2. I agree with this. The Crossfit gyms I’ve seen of/ heard tend to pay little attention to form or safety. I know this is a problem at many gyms, but it does seem to be worse at Crossfit gyms. And I’d have a big problem with paying $150+/month for a gym that passively encourages exercising with a high risk of injury.

      Someone did make a series of compilations on YouTube: http://www.youtube.com/watch?v=NnnOWfj2TW4

      I also agree with the criticisms of the Paleo diet. Some Paleo people act like you’re immoral if you eat grains/dairy, claim that those foods make people sick, ignore evidence contrary to their diet religion, and are often illogical about their dietary choices.

  3. I did it for 3 months (I had a semester gym pass for $70) and it was okay. I gained 10lbs of muscle and my clothes didn’t fit anymore, but I am not one of those people that gets a high off of that sort of workout. It comes down to preference, and I like to be outside hiking or skiing instead. You can forget about that damn diet, too, I was just trying to finish my degree.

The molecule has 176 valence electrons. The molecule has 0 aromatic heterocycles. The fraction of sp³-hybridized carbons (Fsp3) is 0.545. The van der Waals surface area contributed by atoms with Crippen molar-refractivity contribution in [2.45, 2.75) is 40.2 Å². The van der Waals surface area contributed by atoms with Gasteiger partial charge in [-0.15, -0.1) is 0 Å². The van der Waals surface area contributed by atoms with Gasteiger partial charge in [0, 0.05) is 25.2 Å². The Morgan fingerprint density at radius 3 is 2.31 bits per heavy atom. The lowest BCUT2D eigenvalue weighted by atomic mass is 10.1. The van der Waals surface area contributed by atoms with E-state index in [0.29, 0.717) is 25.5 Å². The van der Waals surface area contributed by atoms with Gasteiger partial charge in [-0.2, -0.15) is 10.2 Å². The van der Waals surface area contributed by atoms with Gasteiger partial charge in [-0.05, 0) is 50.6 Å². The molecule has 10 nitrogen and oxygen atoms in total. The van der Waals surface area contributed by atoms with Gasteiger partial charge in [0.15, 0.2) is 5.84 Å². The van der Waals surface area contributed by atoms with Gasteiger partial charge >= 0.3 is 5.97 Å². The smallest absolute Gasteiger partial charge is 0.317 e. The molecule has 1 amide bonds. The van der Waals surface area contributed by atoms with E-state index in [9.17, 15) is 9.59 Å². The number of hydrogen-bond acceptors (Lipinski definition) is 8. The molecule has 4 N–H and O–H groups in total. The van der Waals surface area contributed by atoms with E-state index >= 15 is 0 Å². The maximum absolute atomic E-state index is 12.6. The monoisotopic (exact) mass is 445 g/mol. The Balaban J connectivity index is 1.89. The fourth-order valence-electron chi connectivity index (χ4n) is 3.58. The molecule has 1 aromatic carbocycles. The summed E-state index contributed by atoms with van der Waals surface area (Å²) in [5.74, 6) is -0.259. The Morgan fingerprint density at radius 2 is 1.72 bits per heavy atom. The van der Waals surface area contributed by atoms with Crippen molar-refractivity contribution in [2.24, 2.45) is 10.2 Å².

4. I did crossfit for about 6 months and really really enjoyed it, for many of the reasons you stated. I was stronger than I’ve ever been. I ended up letting my membership lapse bc it was really expensive ($100/month with a yer commitment), it was 30 miles away, and when I started working full time, my schedule only allowed me to go to a couple classes a week, which made it really not worth the money it was costing me. I have included the exercises I learned into my regular workouts, though. I also liked the team aspect of it, but that you were only competing against your last best time/weight/etc.

    The Paleo thing wore on me big time. I’m suspect of any diet that makes you sick the first two weeks your on it. (anecdotal evidence from the gym’s fb page when they would do 30-day strict Paleo challenges)